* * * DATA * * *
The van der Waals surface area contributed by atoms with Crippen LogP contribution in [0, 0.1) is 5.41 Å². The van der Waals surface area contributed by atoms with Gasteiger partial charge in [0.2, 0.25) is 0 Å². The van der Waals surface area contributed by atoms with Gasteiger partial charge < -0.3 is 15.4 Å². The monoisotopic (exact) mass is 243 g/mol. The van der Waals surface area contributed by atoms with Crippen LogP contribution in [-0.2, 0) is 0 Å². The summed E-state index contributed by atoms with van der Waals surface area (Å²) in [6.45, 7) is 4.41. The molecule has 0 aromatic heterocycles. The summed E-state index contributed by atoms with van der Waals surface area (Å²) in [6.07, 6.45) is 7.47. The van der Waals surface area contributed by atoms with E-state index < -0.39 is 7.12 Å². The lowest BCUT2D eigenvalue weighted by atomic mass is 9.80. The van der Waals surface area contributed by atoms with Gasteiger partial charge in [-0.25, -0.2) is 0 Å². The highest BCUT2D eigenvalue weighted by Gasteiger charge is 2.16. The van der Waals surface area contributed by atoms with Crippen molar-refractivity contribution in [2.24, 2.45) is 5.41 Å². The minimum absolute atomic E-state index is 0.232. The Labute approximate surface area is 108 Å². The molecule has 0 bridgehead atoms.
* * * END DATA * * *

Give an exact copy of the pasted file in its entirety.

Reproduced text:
The van der Waals surface area contributed by atoms with Crippen LogP contribution in [0, 0.1) is 5.41 Å². The van der Waals surface area contributed by atoms with Gasteiger partial charge in [0.2, 0.25) is 0 Å². The van der Waals surface area contributed by atoms with Gasteiger partial charge < -0.3 is 15.4 Å². The monoisotopic (exact) mass is 243 g/mol. The van der Waals surface area contributed by atoms with Crippen LogP contribution in [-0.2, 0) is 0 Å². The summed E-state index contributed by atoms with van der Waals surface area (Å²) in [6.45, 7) is 4.41. The molecule has 0 aromatic heterocycles. The summed E-state index contributed by atoms with van der Waals surface area (Å²) in [6.07, 6.45) is 7.47. The van der Waals surface area contributed by atoms with E-state index < -0.39 is 7.12 Å². The lowest BCUT2D eigenvalue weighted by atomic mass is 9.80. The van der Waals surface area contributed by atoms with Gasteiger partial charge in [-0.25, -0.2) is 0 Å². The highest BCUT2D eigenvalue weighted by Gasteiger charge is 2.16. The van der Waals surface area contributed by atoms with Crippen molar-refractivity contribution in [2.24, 2.45) is 5.41 Å². The minimum absolute atomic E-state index is 0.232. The Labute approximate surface area is 108 Å². The molecule has 0 bridgehead atoms.